Copayments for Home Care
October 14, 2003
House and Senate negotiators working on Medicare legislation say they are seriously considering imposing a copayment for home health care on patients, one of the few Medicare benefits that do not carry such charges.
Congress eliminated the copayment in 1972 in an effort to encourage the use of home care as an alternative to nursing homes and hospitals, which are generally more expensive. As a result:
- Medicare spending on home care soared in the early 1990s, reaching $17.5 billion in 1997.
- But it fell to $10 billion in 2002 from as the government adopted a more restrictive method of payment and cracked down on fraud.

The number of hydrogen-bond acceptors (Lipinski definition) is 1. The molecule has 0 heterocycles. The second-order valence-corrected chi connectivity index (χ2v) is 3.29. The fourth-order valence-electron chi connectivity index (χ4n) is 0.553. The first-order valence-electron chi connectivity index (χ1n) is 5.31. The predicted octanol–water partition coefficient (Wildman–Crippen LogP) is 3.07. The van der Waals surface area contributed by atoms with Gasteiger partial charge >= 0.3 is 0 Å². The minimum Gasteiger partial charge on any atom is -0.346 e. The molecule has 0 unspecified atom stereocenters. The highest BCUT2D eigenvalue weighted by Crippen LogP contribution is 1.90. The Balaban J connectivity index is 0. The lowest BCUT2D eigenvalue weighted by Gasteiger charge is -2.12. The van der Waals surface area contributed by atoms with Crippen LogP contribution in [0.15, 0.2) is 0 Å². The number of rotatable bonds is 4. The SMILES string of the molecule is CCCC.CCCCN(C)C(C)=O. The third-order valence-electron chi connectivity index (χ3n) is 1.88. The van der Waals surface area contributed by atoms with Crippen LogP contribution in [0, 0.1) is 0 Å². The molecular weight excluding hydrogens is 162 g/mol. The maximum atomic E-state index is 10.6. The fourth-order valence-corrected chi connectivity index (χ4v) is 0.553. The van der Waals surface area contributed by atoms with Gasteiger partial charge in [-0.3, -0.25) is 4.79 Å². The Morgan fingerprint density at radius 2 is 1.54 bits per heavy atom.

- The Congressional Budget Office predicts that annual spending will triple in the coming decade, to $32.9 billion in 2013.
Copayments might involve $40 to $45 for each 60-day period in which a beneficiary receives home care. That is about 1.5 percent of the average cost of such care.
For each 60 day period, Medicare typically pays $2,700 to $3,000.
Copayments are one way to encourage Medicare beneficiaries to be more prudent in their use of health care services, say supporters.
Source: Robert Pear, "House and Senate Weigh Co-Payment for Care at Home," New York Times, October 14, 2003.
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